You might remember from our previous blogs that certain measures, like surgical site infections (SSIs) are penalized in multiple programs of the Affordable Care Act—in the Value-Based Purchasing Program as well as the Hospital-Acquired Conditions Reduction Program. View Blog #2 and Blog #3 here.
SSIs are the most common and costly of all hospital-acquired infections in the US.1 Approximately 160,000-300,000 SSIs occur each year in the US and each SSI is associated with approximately 7–11 additional postoperative hospital-days per infection.2 SSIs are believed to total $3.5 billion to $10 billion annually in healthcare expenditures.2
Morbidity rates of SSIs are also concerning. Seventy-seven percent of deaths in patients with an SSI are directly attributable to the SSI.2 And did you know that patients with an SSI have a 2- to 11-times higher risk of death compared with operative patients without an SSI?2
Post-operative dressings have become a critical component of wound management and prevention of SSIs. A number of dressings are currently available that offer variable levels of desirable features:
Basic wound contact dressings3
- Absorbent dressings: applied directly to the wound
- Surgical absorbents: used as secondary absorbent layers in the management of heavily-exuding wound
- Vapor-permeable films: permeable to water vapor and oxygen, but not to water or micro-organisms; normally transparent
- Hydrocolloid dressings: occlusive dressings composed of a hydrocolloid matrix attached to a base (possibly film or foam); fluid absorbed from the wound causes the hydrocolloid to liquify
- Fibrous hydrocolloid dressings: composed of sodium carboxymethyl cellulose, which forms a gel when it comes into contact with fluid
- Polyurethane matrix hydrocolloid dressings: consist of 2 layers—a polyurethane gel matrix and a waterproof polyurethane film designed to act as a bacterial barrier
- Polyhexamethylene biguanide (PHMB) dressings: impregnated with the antimicrobial agent polyhexanide
- Topical skin adhesives (glue-as-dressing): for closure of minor skin wounds and additional suture support; also used on an already closed wound as a dressing without an additional covering
- Silver dressings4: release silver ions to bind to the DNA structures to affect cell function and respiration, effecting the cessation of bacterial replication
- Chlorhexidine Gluconate (CHG) dressings: effective against a broad spectrum of gram-positive and gram-negative bacteria, yeasts, and some viruses; chlorhexidine is the active antimicrobial agent, and chlorhexidine gluconate is a commonly used form of chlorhexidine because it is colorless, odorless, and easily dissolves in water.5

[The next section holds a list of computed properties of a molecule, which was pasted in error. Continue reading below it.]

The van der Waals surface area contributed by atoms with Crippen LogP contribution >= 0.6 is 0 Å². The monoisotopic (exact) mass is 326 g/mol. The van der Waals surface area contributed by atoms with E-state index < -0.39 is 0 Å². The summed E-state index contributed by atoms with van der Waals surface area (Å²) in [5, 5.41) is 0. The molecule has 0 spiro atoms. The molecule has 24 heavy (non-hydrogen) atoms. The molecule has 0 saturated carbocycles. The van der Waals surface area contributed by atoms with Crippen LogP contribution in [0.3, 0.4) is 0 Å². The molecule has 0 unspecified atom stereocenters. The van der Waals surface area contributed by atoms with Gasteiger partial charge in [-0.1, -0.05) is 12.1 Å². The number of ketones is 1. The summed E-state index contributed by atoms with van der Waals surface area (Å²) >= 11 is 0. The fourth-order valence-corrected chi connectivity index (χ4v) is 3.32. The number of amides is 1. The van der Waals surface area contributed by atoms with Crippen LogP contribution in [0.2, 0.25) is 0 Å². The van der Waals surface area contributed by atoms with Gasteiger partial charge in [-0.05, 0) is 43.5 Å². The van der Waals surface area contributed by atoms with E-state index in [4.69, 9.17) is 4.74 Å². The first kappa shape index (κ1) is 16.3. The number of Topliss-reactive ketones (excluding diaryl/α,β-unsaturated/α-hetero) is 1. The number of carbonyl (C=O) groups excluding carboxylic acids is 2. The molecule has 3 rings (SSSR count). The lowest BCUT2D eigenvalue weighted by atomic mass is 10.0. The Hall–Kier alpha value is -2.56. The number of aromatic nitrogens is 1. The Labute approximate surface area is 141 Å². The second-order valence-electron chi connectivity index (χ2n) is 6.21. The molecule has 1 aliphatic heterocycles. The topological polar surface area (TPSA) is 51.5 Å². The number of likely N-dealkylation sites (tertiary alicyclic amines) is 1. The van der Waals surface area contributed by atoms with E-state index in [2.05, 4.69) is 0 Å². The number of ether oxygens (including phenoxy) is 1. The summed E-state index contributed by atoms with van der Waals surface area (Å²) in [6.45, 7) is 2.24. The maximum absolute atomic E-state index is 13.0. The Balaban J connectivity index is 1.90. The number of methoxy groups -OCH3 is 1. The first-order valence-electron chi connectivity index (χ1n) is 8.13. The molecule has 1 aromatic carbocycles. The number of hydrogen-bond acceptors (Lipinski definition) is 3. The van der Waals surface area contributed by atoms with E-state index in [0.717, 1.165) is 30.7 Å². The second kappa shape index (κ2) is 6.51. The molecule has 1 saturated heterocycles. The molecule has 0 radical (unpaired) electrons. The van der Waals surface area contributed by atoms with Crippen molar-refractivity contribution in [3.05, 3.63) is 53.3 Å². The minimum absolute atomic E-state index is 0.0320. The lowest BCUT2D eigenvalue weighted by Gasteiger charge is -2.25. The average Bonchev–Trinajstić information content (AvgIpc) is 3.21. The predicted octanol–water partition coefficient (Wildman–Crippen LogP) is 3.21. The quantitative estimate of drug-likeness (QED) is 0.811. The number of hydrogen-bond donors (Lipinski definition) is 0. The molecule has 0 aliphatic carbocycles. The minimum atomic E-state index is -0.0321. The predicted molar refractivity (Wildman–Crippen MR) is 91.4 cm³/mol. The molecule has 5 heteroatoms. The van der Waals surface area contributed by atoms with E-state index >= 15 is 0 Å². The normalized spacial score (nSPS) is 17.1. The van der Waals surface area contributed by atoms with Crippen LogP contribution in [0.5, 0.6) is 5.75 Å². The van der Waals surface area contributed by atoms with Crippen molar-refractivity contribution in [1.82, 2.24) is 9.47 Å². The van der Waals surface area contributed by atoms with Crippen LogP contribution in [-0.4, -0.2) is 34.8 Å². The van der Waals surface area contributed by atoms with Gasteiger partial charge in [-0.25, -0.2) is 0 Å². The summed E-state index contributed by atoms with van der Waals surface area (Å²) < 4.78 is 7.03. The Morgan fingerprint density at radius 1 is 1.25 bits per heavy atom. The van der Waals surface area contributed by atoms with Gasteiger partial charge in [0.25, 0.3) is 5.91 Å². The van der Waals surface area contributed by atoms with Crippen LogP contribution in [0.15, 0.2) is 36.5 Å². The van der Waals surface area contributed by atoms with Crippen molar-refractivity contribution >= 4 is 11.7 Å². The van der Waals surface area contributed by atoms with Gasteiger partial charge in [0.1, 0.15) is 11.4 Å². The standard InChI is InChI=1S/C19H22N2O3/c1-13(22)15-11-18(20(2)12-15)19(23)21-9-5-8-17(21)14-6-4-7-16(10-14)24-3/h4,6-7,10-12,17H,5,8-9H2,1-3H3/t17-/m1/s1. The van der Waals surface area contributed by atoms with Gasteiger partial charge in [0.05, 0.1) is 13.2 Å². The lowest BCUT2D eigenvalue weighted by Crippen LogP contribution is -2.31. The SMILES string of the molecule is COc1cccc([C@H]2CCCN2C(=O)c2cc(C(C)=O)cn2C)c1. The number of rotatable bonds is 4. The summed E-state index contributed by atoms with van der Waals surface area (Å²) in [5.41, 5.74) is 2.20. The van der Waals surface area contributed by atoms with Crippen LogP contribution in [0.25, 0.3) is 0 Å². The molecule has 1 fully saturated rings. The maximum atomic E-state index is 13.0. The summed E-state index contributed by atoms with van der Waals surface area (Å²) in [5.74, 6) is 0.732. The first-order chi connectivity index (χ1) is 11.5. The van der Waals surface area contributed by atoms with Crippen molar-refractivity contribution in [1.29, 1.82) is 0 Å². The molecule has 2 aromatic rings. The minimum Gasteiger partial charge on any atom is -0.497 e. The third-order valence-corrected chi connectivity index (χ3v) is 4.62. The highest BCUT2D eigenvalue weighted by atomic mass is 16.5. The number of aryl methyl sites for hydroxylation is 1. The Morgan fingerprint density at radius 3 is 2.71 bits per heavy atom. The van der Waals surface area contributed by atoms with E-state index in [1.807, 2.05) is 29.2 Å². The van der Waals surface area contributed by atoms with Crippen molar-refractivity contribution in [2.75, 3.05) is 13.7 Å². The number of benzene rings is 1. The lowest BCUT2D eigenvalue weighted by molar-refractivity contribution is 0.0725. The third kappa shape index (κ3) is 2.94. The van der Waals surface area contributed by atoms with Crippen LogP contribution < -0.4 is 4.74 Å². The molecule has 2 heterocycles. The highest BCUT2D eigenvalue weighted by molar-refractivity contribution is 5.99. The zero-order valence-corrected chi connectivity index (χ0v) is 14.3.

- Iodine dressings4: thought to disrupt microbial enzymes, proteins, and cell membranes through reacting with cell amino acids
- Honey dressings4: used for centuries for its broad spectrum antimicrobial activity and ability to reduce the potential for wound infection and accelerate wound healing
Differentiations in dressings include varying degrees and combinations of transparency, absorbency, antimicrobial agent, adherence, conformability and water-resistance. What we have yet to see in a post-op dressing is one that integrates absorbency, transparency and antimicrobial. Perhaps soon?
Join us next time for our blog, “Antimicrobial Dressings: The Silver Mystique.”
- Ban KA, Minei JP, Laronga C, et al. American College of Surgeons and Surgical Infection Society: surgical site infection guidelines, 2016 update. J Am Coll Surg. 2017;224(1):59-74.
- Anderson DJ, Podgorny K, Berrior-Torres SI, et al. Strategies to prevent surgical site infections in acute care hospitals: 2014 update. Infect Control Hosp Epidemiol. 2014;35:605-27.
- Dumville JC, Gray TA, Walter CJ, et al. Dressings for the prevention of surgical site infection (review). Cochrane Database of Systematic Reviews 2016, Issue 12. Art. No.: CD003091. DOI: 10.1002/14651858.CD003091.pub4.
- Hewish J. Understanding the role of antimicrobial dressings. Wounds Essentials 2012;1:84-90. http://www.wounds-uk.com/pdf/content_10457.pdf. Accessed February 13, 2017.
- ChlorhexidineFacts.com website. http://www.chlorhexidinefacts.com/the-molecule.html. Accessed June 1, 2017.